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The gardens include formal terraces and are noted for an extensive collection of trees and shrubs. There is also a water garden, an arboretum and a productive walled garden. The estate woodlands are a distinctive feature of the local scenery.

The following is from the Historic Environment Scotland Gardens and Designed Landscapes Inventory. For the most up-to-date Inventory entry, please visit the Historic Environment Scotland website:

Location and Setting

Tillypronie lies on the southern slope of Baderonach Hill 1,558' (475m) one of the foothills of the Grampian Mountains, approximately 7 miles (11km) north of the River Dee. The village of Tarland is situated some 4.5 miles (7km) to the south-east. Aberdeen lies approximately 34 miles (55km) due east. The A97 runs through the estate on the western boundary of the policies linking the river valleys of the Don and the Dee. Tillypronie stands c.1,125' (343m) above sea level. The name itself means 'top of the hill', and the site is extremely exposed to harsh weather conditions although shelterbelts have been planted to temper these effects. The site commands magnificent views across the Vale of Cromar to the south and to the surrounding Grampian Mountains. The setting is of prime importance to the house and designed landscape. The estate woodlands are highly significant within the overall landscape of the area.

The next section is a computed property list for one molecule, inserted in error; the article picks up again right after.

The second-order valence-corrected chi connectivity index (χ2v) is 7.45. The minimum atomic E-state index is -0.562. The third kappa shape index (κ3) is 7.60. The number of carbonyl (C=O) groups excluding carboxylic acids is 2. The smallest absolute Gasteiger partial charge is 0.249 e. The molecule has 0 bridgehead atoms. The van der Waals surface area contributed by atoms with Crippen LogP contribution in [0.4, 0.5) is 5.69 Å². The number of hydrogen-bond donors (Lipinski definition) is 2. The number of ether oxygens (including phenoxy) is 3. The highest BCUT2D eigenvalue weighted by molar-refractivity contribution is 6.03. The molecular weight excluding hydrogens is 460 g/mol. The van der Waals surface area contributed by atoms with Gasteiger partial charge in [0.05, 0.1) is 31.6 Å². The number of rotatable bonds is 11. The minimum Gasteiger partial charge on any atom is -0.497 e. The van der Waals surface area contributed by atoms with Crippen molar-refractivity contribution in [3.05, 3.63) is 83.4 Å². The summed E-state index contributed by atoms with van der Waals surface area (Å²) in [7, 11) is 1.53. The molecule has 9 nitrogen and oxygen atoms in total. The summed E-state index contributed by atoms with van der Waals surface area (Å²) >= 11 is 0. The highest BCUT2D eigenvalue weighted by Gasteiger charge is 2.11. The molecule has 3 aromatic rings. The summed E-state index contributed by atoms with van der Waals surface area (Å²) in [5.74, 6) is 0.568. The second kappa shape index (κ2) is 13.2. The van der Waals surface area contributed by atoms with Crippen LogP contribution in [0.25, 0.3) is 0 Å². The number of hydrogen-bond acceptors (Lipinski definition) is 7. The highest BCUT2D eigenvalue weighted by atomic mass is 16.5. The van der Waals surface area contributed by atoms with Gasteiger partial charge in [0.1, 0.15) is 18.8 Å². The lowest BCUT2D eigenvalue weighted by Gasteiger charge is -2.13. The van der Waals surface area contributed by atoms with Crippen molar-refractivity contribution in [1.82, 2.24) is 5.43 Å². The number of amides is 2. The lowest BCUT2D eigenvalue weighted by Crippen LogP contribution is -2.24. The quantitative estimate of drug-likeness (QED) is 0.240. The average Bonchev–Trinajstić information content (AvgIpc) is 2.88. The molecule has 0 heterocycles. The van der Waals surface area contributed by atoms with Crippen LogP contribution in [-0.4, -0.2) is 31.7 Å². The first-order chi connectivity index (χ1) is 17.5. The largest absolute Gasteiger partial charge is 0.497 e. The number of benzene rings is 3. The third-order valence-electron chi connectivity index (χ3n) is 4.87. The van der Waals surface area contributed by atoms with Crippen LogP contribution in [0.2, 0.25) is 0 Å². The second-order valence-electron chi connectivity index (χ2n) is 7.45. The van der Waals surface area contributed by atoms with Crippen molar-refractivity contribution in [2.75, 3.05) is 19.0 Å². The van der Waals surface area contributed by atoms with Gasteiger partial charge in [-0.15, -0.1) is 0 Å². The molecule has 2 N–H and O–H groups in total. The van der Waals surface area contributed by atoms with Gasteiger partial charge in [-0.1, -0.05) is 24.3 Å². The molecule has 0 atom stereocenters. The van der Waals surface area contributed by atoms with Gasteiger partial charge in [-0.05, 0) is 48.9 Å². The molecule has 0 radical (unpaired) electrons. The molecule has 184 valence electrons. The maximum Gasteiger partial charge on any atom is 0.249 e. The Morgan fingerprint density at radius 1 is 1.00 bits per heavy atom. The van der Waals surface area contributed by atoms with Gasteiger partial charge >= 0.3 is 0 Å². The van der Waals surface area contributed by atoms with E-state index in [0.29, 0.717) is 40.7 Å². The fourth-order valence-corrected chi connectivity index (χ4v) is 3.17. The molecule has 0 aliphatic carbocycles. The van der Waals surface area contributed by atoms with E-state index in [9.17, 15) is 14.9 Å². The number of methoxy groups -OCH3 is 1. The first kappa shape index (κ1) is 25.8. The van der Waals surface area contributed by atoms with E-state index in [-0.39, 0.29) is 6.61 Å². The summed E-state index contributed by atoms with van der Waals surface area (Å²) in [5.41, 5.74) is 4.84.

Tillypronie House lies on the south side of the drive which runs along the edge of Baderonach Hill linking Reinacharn Lodge in the east with the A97 in the west. The designed landscape extends north to the woodlands on Scar Hill, south to the edge of the adjacent agricultural land, west to the A97 and east to the old laundry. The woodlands on the estate, largely outwith the designed landscape, have been extended since 1870 as the estate expanded. Today the policies comprise some 371 acres (150ha).

Landscape Components

Architectural Features

Tillypronie House was begun in 1867 for Sir John Clark of Tillypronie; the architect is unknown. Improvements were made to the house when the terraces on the south side of the house were laid out between 1925-35 by Sir Thomas Royden. The Laundry has been converted for residential use.


A small area of parkland lies to the west of the house, dissected by the main drive. This area contains various parkland trees and three small decorative ponds. The fields are used for grazing.


The woodlands are the most scenically prominent feature of the designed landscape. Those which have been influenced by the designed landscape lie north of the original drive to Tillypronie, as shown on the 1st edition OS map, and between it and the new drive created between 1865 and 1910. Reference to the 1st edition OS map shows that much of Scar Hill, to the north-west of Tillypronie, was afforested by this time, largely by Scots pine, larch and spruce. Most of the timber had been felled in the early 1900s, and by 1951 only some 500 acres remained. Almost 90% of this was lost in the gale of January 1953. Thus the present woodlands, again largely coniferous, have been planted since this time.

The Gardens

The ornamental garden was laid out on the former parkland by Sir Thomas Royden in the late 1920s and 1930s on the south-facing slope below the terraced gardens. It incorporated a lochan and an area of woodland which had been established by c.1910 by Sir John Clark.

In 1926 designs for the garden improvements were prepared by George Dillistone, garden architect of Tunbridge Wells, but were never adopted. Instead, a beech hedge which once stood on the line of the terraces was transplanted to form the new southern boundary of the garden. Rocks and boulders were imported along the stream edge. Some 40 varieties of heather were introduced, planted amid the common ling which was uprooted from the hill above.